Helping Fellow Christians With Postnatal Depression

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Almost all of us have a general idea of what to do when it comes to handling depression. You don’t have to be depressed to know how to support other people, and when a new baby is in the mix, depression can rear its ugly head very quickly. If you have someone in your circle of friends and family who has just brought a new child into the world, then you definitely need to be there for them.

As a Christian, you know more than most the need to be there for your neighbors and ensure that they feel well loved and that they have a supportive community. Jesus was always available to help the hurting, and you can show others his love by being available too.

You can help to advise younger women on clogged milk duct symptoms, and you can offer to cook and fill their freezers. Postnatal depression comes down like a fog and these precious mamas need you and your strength to get through it.

Here are some of the ways that you can help a fellow Christian with her feelings and hormones if postnatal depression sets in.

1. Prepare yourself.

Eventually, someone in your church or circle will have a baby! Understanding the symptoms of postnatal depression helps you to be on the lookout for it, which will help you to best support others. You can be a greater help if you are well read about postnatal depression so that you know what to look for.

Depression – especially postnatal depression – takes time to notice if you’re not paying attention. Once you notice a friend is pregnant, get to know the symptoms of depression and watch from a distance. Let them know you’re here to help and as a listening ear.

2. Don’t assume the depresssion is caused by sin. 

Postnatal depression comes as a result of the major shift in life that a baby causes. Please don’t assume or communicate to this precious new mama that depression is something caused by personal sin. This is an unfortunate common reaction in churches because we’re uncomfortable with mental illness, but feeling depressed doesn’t mean that someone has done something wrong, or is demon-possesed or is being punished.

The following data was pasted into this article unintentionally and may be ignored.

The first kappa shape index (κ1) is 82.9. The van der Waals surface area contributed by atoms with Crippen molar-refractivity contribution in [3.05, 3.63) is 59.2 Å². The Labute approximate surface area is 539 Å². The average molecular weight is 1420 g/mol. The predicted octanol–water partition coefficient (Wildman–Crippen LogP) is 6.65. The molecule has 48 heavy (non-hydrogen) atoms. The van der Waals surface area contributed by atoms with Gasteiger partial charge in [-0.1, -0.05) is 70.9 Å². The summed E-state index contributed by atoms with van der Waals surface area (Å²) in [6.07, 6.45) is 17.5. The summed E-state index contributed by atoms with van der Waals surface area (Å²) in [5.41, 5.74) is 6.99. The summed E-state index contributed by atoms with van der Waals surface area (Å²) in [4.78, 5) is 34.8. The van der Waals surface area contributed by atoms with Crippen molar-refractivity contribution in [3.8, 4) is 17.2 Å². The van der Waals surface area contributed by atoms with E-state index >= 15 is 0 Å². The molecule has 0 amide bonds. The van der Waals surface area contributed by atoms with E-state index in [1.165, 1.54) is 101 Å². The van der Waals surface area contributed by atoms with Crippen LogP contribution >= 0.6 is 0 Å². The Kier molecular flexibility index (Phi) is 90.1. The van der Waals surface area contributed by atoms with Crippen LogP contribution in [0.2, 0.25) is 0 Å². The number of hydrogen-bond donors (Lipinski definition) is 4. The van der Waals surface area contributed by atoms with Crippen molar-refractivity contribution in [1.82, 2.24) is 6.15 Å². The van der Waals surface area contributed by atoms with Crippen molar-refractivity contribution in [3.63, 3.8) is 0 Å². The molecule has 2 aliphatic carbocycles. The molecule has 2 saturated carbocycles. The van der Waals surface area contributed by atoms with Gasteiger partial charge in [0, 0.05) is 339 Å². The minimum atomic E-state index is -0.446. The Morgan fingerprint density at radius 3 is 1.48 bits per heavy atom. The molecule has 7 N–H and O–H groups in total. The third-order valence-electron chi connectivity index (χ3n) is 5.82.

Someone in the pit of postnatal depression will feel alone, in despair, and scared for themselves and their life. Just because someone is spiritually desolate doesn’t mean that they should be cast out! This is actually where you need to draw them in the most. They need to be reminded over and over of their worth in the eyes of God, that their feelings are not a sin, and of your supportive presence.

3. Pray, but don’t assume prayer will automatically “fix it”

As a Christian, I believe God can do miracles through prayer. However, as a human being with friends dealing with mental health issues, I’m well aware that depression is a clinical condition and medication and therapy should never be ruled out. In fact, God may choose to use modern medical knowledge to help your friend. You should be without judgment as your friend goes through this difficult time and while you may want to advise not rushing to medication, don’t rule it out entirely. Encourage medical help beyond the church and believe that their doctor was given the gift of healing for a reason.

4. Don’t be alone.

Involve their family, friends and more – build a village around your friend who is dealing with postnatal depression. Put together some people to help clean their house, make and bring some food, offer time to shower and nap and be a companion. Depression can sink very quickly into suicidal thoughts, and you can be a beacon of hope and prevention, but you can’t do it alone! Ensure that you are drawing on strength from God and the greater community as you support your friend.

5. Be gentle.

There is a lot of judgment for those who are struggling after having a baby, and this is where you need to be supportive and gentle, not judgemental and disapproving. Whatever she needs to get through these early days of motherhood, you can be there for her. Your friend is someone you love, and we don’t allow the people we love to struggle, right? The Bible gives us a beautiful picture of how God cares for those who are hurting.

He tends his flock like a shepherd: He gathers the lambs in his arms and carries them close to his heart; he gently leads those that have young.

Isaiah 41:11

You can point your friend to this passage, but also remind them that their presence in the church will uplift them and carry them to better hope. New babies can be overwhelming and terrifying, especially if they are a young mom’s first child. You can be the difference she needs. 

6. Always bring hope.

While you’re bringing your love and support, your freezer meals, and your mop and bucket, don’t forget to bring along some hope. You can use these verses to help encourage her, but also reassure her of your very real and immediate help. Help your friend to see that this is something you are aware of, remind her that you’ll be there for her and won’t drop her. Give her the hope that she won’t always feel this way, or want to cry all the time; give her hope that she can get through this period of life in one piece and not feel so afraid all the time. Lastly, give her the hope that there is so much more to life than a black waste of panic.

Postnatal depression needs support, love and understanding, and with the right attitude and community, you can be part of supporting the young moms you love.

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